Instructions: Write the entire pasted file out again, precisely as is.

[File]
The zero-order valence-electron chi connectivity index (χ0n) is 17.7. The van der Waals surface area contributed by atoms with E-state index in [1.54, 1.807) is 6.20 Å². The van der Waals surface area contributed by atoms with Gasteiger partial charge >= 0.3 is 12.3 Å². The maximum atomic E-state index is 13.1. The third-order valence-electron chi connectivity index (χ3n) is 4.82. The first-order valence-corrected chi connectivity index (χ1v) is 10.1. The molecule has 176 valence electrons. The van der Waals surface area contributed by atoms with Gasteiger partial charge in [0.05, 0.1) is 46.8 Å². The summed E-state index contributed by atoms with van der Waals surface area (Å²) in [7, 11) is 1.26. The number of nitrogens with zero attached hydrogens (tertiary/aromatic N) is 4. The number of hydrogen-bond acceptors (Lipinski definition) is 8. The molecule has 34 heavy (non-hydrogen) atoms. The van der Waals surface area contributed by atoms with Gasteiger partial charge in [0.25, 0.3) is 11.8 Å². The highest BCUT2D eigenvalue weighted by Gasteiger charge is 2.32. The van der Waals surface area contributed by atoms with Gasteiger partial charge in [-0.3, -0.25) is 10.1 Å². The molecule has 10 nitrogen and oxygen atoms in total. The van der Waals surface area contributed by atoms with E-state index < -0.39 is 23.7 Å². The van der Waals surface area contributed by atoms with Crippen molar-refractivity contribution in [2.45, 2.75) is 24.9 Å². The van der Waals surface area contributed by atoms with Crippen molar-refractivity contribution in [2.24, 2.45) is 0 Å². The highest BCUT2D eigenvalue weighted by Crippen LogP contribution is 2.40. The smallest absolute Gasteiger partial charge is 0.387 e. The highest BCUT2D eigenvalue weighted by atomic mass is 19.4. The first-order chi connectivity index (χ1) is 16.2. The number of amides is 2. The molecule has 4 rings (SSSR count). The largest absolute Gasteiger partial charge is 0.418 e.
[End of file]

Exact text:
The zero-order valence-electron chi connectivity index (χ0n) is 17.7. The van der Waals surface area contributed by atoms with E-state index in [1.54, 1.807) is 6.20 Å². The van der Waals surface area contributed by atoms with Gasteiger partial charge >= 0.3 is 12.3 Å². The maximum atomic E-state index is 13.1. The third-order valence-electron chi connectivity index (χ3n) is 4.82. The first-order valence-corrected chi connectivity index (χ1v) is 10.1. The molecule has 176 valence electrons. The van der Waals surface area contributed by atoms with Gasteiger partial charge in [0.05, 0.1) is 46.8 Å². The summed E-state index contributed by atoms with van der Waals surface area (Å²) in [7, 11) is 1.26. The number of nitrogens with zero attached hydrogens (tertiary/aromatic N) is 4. The number of hydrogen-bond acceptors (Lipinski definition) is 8. The molecule has 34 heavy (non-hydrogen) atoms. The van der Waals surface area contributed by atoms with Gasteiger partial charge in [0.25, 0.3) is 11.8 Å². The highest BCUT2D eigenvalue weighted by Gasteiger charge is 2.32. The van der Waals surface area contributed by atoms with Gasteiger partial charge in [-0.3, -0.25) is 10.1 Å². The molecule has 10 nitrogen and oxygen atoms in total. The van der Waals surface area contributed by atoms with E-state index < -0.39 is 23.7 Å². The van der Waals surface area contributed by atoms with Crippen molar-refractivity contribution in [2.45, 2.75) is 24.9 Å². The van der Waals surface area contributed by atoms with Crippen molar-refractivity contribution in [2.24, 2.45) is 0 Å². The highest BCUT2D eigenvalue weighted by Crippen LogP contribution is 2.40. The smallest absolute Gasteiger partial charge is 0.387 e. The highest BCUT2D eigenvalue weighted by atomic mass is 19.4. The first-order chi connectivity index (χ1) is 16.2. The number of amides is 2. The molecule has 4 rings (SSSR count). The largest absolute Gasteiger partial charge is 0.418 e.